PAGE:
Every month or so, we hear of another design-inspired appearance of Jesus in a cheese sandwich or the Virgin Mary among bridge-and-tunnel girls. Most of the time, these images look to a tiny mind like mine like a Rorschach test. Sometimes I see the figure. Sometimes, it’s PeeWee Herman. Sometimes, I get the feeling cracked plaster needs patching, sanding and a vigorous paint job. Try the Rustoleum.
I understand the desire to find God in all things. That’s the basis of Stonehenge and the Bhagavad Gita. That’s one reason for the prohibition against graven images and a fine reason to buy kids telescopes. A river carves the Grand Canyon, and if we believe in God, we see the energy and determination and patience of a great being. If we don’t believe in God, we see pretty rocks and a tourist destination – or if we’re creative: both. With each report of a manifestation of a member of Christianity’s Holy Family in building supplies, some people would like to grab the earnest faithful by the shoulders and shake some sense into them. I’m roasting a duck.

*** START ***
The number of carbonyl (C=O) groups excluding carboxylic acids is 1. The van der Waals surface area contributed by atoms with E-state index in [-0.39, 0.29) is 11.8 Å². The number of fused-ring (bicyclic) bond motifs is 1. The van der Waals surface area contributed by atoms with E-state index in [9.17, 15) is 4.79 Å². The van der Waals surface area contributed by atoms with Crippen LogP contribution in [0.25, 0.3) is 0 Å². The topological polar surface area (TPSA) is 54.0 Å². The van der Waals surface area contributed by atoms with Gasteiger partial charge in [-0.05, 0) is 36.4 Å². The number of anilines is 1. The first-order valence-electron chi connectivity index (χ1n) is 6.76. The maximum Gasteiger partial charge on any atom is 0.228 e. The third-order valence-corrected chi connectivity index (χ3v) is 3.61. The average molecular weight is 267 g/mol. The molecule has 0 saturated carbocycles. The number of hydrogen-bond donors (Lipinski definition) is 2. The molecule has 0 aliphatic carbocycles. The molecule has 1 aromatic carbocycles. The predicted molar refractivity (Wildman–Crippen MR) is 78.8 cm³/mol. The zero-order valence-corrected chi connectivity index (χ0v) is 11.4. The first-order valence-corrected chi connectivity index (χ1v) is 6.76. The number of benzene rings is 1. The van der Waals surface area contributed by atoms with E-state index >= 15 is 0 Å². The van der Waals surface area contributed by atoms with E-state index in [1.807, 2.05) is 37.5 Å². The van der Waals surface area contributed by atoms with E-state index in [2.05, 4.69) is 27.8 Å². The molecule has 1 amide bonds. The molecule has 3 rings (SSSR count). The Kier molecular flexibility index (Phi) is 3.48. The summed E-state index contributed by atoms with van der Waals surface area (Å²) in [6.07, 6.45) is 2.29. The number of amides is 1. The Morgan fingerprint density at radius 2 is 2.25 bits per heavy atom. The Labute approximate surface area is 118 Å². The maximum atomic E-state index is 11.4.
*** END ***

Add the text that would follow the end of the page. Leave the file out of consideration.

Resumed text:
It’s Friday evening, and I’ve had a marvelous day. With a nap, the resignation of Ben Domenech and the company of a cranky pussycat, I feel content. A few days ago, I had a little extra pocket money and I ordered Seal’s first CD. It arrived yesterday. I listened to it over and over today, soaking up the little nuances, the words, the waves of emotion, the big drums. This is my favorite album, and I’ve burned through four copies of it. At the worst moments of my life, I’d put it on and dance to it, and I’ve had a lot of really bad moments. I’ve danced a lot. This is when I feel closest to God or spirit or whatever you want to call it. It’s probably dehydration.
Before I left for work this morning, I knocked over one of my planters and poured dirt on my kitchen floor. This made me more impatient than usual with myself. The planter broke. I have to replace it, and I hate the waste of money and a trip to Home Depot. Even so, in other pots, corriander and lettuce have sprouted. The other day, I installed the grow light on the ceiling to light all the pots. My kitchen is a little cramped now, but the tender shoots bring me only joy.
Despite a rigorous cleanup, the cat, recipient of my most patient care, tracks dirt everywhere. He’s stretched out on the radiator, swishing his tail in response to reproaches and affectionate murmurings. There he is, a cat with feline leukemia, a symbol of my commitment, cranky arbiter of what is and what will be. I love him madly. There he is, God.